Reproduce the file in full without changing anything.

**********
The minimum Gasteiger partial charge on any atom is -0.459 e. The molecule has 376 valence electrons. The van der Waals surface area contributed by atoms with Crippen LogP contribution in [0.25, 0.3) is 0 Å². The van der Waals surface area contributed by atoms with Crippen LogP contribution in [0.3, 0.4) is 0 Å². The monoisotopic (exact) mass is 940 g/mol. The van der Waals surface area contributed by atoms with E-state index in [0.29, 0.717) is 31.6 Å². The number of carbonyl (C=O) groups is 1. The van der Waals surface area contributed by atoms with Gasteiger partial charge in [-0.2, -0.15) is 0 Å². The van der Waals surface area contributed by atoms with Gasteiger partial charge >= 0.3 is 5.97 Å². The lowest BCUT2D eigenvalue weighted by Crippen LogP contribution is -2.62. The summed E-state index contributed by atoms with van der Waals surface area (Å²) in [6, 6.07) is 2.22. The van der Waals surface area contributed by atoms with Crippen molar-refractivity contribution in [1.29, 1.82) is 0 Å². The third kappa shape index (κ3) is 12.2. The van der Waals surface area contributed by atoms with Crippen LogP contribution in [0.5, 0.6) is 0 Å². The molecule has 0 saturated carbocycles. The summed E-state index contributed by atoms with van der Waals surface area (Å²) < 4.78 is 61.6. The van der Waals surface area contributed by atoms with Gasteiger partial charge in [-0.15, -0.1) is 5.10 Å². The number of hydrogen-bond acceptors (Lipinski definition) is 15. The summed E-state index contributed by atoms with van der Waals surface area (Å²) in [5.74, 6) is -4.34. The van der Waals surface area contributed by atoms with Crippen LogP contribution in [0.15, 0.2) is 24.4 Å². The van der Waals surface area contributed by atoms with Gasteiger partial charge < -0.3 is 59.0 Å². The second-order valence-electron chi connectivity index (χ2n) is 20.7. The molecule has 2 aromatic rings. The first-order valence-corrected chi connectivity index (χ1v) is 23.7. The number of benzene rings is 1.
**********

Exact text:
The minimum Gasteiger partial charge on any atom is -0.459 e. The molecule has 376 valence electrons. The van der Waals surface area contributed by atoms with Crippen LogP contribution in [0.25, 0.3) is 0 Å². The van der Waals surface area contributed by atoms with Crippen LogP contribution in [0.3, 0.4) is 0 Å². The monoisotopic (exact) mass is 940 g/mol. The van der Waals surface area contributed by atoms with E-state index in [0.29, 0.717) is 31.6 Å². The number of carbonyl (C=O) groups is 1. The van der Waals surface area contributed by atoms with Gasteiger partial charge in [-0.2, -0.15) is 0 Å². The van der Waals surface area contributed by atoms with Gasteiger partial charge >= 0.3 is 5.97 Å². The lowest BCUT2D eigenvalue weighted by Crippen LogP contribution is -2.62. The summed E-state index contributed by atoms with van der Waals surface area (Å²) in [6, 6.07) is 2.22. The van der Waals surface area contributed by atoms with Crippen molar-refractivity contribution in [1.29, 1.82) is 0 Å². The third kappa shape index (κ3) is 12.2. The van der Waals surface area contributed by atoms with Crippen LogP contribution in [0.5, 0.6) is 0 Å². The molecule has 0 saturated carbocycles. The summed E-state index contributed by atoms with van der Waals surface area (Å²) < 4.78 is 61.6. The van der Waals surface area contributed by atoms with Gasteiger partial charge in [-0.15, -0.1) is 5.10 Å². The number of hydrogen-bond acceptors (Lipinski definition) is 15. The summed E-state index contributed by atoms with van der Waals surface area (Å²) in [5.74, 6) is -4.34. The van der Waals surface area contributed by atoms with Crippen LogP contribution in [0.15, 0.2) is 24.4 Å². The van der Waals surface area contributed by atoms with Gasteiger partial charge < -0.3 is 59.0 Å². The second-order valence-electron chi connectivity index (χ2n) is 20.7. The molecule has 2 aromatic rings. The first-order valence-corrected chi connectivity index (χ1v) is 23.7. The number of benzene rings is 1.